In other major treaty withdrawals, the US has also withdrawn from the Intermediate-range Nuclear Forces Treaty, the UN Human Rights Council, and is seriously considering withdrawing its signature from the Comprehensive Nuclear Test Ban Treaty. Recently the director of the Defense Intelligence Agency declared at a public forum that the "United States believes that Russia probably is not adhering to its nuclear testing moratorium" - again despite no credible evidence. Walking away from the test ban treaty would remove constraints on the resumption of nuclear testing by others far more than on the United States.
US Secretary of State Mike Pompeo is currently touring the Middle East and Asia looking to build a global coalition against Iran. War between the US and Iran would have significant consequences for Australia.
How should Australia navigate this? Should we remain "joined at the hip"?
Going to war in Australia remains a "captain's pick"- unlike in the US and the UK, there is no requirement for debate and decision by both houses of government. Are we ready to join another "Coalition of the willing"? Such a decision must be informed by past conflicts.
The 2003 Iraq war resulted in the deaths of an estimated one million Iraqis, yet Australia has never fully reflected on our involvement.
The 2004 Flood Inquiry regarding Iraq was carefully limited to our intelligence services. It found some intelligence failure but no political interference. John Howard commented surprisingly frankly on the findings, saying "there's all too ready a willingness to accept the proposition that the intelligence assessment determines the political decision. It doesn't."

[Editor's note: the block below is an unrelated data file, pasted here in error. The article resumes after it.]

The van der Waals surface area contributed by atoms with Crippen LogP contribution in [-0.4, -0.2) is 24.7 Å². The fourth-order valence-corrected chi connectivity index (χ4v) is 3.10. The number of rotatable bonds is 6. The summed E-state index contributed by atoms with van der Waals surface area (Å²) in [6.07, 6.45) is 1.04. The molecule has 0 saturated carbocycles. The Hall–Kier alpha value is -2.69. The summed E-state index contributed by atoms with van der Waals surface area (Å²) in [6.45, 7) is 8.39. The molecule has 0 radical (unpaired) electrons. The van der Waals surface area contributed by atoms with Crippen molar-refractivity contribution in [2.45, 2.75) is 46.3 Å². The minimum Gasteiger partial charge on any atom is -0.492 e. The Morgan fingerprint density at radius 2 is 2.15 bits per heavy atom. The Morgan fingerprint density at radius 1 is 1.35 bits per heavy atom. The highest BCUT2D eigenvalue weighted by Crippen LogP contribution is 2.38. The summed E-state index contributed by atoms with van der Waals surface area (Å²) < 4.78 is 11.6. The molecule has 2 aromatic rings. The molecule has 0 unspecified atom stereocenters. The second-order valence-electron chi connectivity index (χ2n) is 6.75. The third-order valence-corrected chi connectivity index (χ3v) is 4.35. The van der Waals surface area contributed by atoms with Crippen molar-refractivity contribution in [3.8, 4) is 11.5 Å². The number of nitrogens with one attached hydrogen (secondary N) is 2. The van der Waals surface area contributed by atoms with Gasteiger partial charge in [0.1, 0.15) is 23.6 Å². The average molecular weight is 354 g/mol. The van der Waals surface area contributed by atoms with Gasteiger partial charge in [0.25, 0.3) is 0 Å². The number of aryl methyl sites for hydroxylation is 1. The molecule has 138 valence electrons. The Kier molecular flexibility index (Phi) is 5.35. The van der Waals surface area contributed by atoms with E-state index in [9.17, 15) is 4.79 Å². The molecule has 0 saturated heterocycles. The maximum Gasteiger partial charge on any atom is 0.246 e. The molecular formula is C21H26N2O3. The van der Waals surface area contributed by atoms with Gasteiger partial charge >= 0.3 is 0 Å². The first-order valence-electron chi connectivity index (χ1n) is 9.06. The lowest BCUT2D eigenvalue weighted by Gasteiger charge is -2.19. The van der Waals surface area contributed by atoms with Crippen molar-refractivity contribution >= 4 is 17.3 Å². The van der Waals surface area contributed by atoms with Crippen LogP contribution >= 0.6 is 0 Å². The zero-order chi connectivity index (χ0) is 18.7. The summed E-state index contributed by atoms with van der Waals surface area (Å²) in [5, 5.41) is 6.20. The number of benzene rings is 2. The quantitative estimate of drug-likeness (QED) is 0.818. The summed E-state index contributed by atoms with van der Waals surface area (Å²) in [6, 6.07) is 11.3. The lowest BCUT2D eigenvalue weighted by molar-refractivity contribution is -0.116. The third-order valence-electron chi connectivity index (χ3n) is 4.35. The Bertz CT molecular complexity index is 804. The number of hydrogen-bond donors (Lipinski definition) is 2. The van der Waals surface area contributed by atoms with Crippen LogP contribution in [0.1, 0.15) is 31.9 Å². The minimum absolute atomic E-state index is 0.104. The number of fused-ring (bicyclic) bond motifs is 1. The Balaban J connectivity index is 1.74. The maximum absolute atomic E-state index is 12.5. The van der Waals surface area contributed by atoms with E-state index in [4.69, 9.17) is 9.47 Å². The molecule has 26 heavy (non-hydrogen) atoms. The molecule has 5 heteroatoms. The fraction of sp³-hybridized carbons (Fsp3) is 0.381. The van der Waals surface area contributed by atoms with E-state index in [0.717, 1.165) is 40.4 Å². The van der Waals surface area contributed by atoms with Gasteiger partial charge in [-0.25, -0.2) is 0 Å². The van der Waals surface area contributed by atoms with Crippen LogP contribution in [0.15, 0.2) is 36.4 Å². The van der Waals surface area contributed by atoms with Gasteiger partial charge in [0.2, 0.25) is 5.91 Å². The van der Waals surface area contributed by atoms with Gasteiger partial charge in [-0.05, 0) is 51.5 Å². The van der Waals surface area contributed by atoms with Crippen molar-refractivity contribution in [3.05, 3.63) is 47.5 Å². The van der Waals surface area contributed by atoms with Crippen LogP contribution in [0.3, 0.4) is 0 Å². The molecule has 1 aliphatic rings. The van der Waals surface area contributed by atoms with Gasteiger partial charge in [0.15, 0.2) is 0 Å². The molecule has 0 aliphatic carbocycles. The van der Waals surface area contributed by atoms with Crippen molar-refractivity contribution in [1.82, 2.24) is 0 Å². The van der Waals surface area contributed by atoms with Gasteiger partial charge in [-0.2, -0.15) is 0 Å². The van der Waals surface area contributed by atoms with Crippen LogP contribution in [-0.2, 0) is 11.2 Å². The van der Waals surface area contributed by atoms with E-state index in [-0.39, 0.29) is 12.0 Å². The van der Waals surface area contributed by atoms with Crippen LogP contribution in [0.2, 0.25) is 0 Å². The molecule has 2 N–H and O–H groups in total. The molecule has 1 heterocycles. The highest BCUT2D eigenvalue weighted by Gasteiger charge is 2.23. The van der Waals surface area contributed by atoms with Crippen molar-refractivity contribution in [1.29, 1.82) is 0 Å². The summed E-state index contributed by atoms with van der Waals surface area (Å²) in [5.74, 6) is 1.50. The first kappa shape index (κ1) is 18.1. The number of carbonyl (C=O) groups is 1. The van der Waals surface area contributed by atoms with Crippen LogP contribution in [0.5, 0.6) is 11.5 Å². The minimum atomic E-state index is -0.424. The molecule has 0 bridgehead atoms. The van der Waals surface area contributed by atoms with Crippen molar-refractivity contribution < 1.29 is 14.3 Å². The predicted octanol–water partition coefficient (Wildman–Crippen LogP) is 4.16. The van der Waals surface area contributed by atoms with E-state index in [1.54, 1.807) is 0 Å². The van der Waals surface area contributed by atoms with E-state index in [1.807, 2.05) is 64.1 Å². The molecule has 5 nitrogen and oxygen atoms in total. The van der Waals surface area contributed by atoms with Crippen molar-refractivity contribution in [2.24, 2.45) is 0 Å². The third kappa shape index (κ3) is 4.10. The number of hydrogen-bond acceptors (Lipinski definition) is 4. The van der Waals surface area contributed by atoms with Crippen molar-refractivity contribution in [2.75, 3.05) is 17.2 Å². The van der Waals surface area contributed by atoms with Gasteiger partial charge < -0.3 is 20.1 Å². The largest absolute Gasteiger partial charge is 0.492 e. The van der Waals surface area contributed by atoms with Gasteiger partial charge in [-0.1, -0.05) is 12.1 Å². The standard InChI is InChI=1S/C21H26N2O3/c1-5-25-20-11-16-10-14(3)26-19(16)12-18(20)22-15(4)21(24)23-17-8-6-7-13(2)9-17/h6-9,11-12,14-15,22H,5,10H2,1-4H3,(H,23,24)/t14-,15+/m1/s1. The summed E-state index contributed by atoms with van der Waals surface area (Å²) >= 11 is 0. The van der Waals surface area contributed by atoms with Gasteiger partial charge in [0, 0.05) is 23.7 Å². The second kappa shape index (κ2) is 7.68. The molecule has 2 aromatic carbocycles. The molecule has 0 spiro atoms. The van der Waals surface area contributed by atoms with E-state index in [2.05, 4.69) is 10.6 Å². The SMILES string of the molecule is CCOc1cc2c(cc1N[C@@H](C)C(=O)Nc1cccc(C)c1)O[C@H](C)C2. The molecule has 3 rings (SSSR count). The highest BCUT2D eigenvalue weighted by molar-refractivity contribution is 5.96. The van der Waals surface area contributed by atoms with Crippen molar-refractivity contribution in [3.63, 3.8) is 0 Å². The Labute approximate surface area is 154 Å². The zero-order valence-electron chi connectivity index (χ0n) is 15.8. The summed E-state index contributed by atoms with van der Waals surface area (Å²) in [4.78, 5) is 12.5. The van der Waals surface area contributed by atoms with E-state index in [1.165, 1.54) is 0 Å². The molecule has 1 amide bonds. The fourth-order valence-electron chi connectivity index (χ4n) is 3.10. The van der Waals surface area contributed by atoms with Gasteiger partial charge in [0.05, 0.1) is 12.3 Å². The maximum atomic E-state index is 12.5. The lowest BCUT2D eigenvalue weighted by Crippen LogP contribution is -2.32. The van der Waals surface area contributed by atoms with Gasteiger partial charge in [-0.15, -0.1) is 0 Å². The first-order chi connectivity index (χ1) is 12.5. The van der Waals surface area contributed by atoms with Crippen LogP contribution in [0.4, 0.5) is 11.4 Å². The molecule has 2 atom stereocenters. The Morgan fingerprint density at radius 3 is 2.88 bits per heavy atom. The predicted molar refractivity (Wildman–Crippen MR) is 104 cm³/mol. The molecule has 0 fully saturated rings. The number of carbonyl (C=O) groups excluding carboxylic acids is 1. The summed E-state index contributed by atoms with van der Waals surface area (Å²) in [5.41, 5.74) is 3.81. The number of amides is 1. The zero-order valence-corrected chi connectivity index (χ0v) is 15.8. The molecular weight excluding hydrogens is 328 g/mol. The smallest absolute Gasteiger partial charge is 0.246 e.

Britain's much more comprehensive Chilcot Inquiry found that flawed intelligence was used to justify the invasion, that Iraq posed no immediate national security threat, that the allies acted militarily before all diplomatic options had been exhausted and there was a lack of planning for what would happen once Mr Hussein was removed. "Military action at that time was not a last resort."
The Vietnam War also has lessons. Malcolm Fraser, who was Defence Minister at the time Australia decided to join the conflict, was livid when he found out many years later that the CIA knew this was an unwinnable war, even before Australia committed any troops.
Once again Australia was drawn into a conflict where military action was not appropriate. More than three million Vietnamese died, as did five hundred Australian servicemen.
At times like this, the ANZUS treaty is often brandished to justify joining US forces. Whatever the logic, the ANZUS alliance clearly does not require us to attack Iran, a country which does not threaten Australia or the US.
In addition to the death toll and destruction, the destabilisation would be much greater than happened in Iraq. Al-Qaeda and IS/Daesh thrived in the power vacuum created by that conflict. A war with Iran could easily spread and engulf large parts of the Middle East, including Saudi Arabia and nuclear armed Israel.
A constructive approach would be to encourage diplomacy and de-escalation, as we are doing in the China-US trade war. Reforming Australia's war powers would also be transformative, requiring both houses of parliament to debate and vote before deciding to go to war. We should also honour our commitments under the Arms Trade Treaty, and stop selling weapons to Saudi Arabia and the UAE.
Finally, it is clearly time to develop a more independent Australian foreign policy. Australia's strategic interests should be first and foremost. War must always be the last resort.
This article was written by Dr Margie Beavis and first published, as an Opinion piece, in the Canberra Times on 27 June 2019.
Are we ready to join another "Coalition of the Willing"?